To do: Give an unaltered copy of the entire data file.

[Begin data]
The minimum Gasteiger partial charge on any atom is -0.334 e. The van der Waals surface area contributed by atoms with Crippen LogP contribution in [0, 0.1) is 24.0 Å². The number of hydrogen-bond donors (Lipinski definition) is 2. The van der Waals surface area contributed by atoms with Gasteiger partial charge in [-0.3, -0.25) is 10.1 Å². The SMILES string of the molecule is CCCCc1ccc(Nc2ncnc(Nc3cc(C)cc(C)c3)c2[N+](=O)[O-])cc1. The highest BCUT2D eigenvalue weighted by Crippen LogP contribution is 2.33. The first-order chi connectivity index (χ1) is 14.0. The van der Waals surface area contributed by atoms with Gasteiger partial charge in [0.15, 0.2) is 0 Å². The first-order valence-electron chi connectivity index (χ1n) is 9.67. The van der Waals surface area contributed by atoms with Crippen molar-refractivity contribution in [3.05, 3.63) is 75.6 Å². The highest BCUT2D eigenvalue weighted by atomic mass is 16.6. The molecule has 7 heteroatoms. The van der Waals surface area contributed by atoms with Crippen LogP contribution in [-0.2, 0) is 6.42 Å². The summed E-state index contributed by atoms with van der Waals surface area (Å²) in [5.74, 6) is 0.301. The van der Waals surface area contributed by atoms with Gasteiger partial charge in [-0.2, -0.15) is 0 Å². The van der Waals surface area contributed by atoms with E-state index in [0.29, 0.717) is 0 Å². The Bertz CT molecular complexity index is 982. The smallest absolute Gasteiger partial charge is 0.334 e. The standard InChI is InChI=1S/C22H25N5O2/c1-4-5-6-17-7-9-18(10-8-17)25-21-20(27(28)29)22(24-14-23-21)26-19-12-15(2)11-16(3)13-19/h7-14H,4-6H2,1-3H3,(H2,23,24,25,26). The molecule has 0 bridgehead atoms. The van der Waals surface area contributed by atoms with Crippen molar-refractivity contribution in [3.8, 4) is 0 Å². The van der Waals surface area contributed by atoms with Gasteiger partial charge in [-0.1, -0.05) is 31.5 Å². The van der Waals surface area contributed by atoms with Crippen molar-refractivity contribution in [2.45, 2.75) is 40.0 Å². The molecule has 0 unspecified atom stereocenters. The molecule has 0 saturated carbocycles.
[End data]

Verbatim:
The minimum Gasteiger partial charge on any atom is -0.334 e. The van der Waals surface area contributed by atoms with Crippen LogP contribution in [0, 0.1) is 24.0 Å². The number of hydrogen-bond donors (Lipinski definition) is 2. The van der Waals surface area contributed by atoms with Gasteiger partial charge in [-0.3, -0.25) is 10.1 Å². The SMILES string of the molecule is CCCCc1ccc(Nc2ncnc(Nc3cc(C)cc(C)c3)c2[N+](=O)[O-])cc1. The highest BCUT2D eigenvalue weighted by Crippen LogP contribution is 2.33. The first-order chi connectivity index (χ1) is 14.0. The van der Waals surface area contributed by atoms with Gasteiger partial charge in [0.15, 0.2) is 0 Å². The first-order valence-electron chi connectivity index (χ1n) is 9.67. The van der Waals surface area contributed by atoms with Crippen molar-refractivity contribution in [3.05, 3.63) is 75.6 Å². The highest BCUT2D eigenvalue weighted by atomic mass is 16.6. The molecule has 7 heteroatoms. The van der Waals surface area contributed by atoms with Crippen LogP contribution in [-0.2, 0) is 6.42 Å². The summed E-state index contributed by atoms with van der Waals surface area (Å²) in [5.74, 6) is 0.301. The van der Waals surface area contributed by atoms with Gasteiger partial charge in [-0.2, -0.15) is 0 Å². The van der Waals surface area contributed by atoms with E-state index in [0.29, 0.717) is 0 Å². The Bertz CT molecular complexity index is 982. The smallest absolute Gasteiger partial charge is 0.334 e. The standard InChI is InChI=1S/C22H25N5O2/c1-4-5-6-17-7-9-18(10-8-17)25-21-20(27(28)29)22(24-14-23-21)26-19-12-15(2)11-16(3)13-19/h7-14H,4-6H2,1-3H3,(H2,23,24,25,26). The molecule has 0 bridgehead atoms. The van der Waals surface area contributed by atoms with Crippen molar-refractivity contribution in [3.8, 4) is 0 Å². The van der Waals surface area contributed by atoms with Gasteiger partial charge in [-0.1, -0.05) is 31.5 Å². The van der Waals surface area contributed by atoms with Crippen molar-refractivity contribution in [2.45, 2.75) is 40.0 Å². The molecule has 0 unspecified atom stereocenters. The molecule has 0 saturated carbocycles.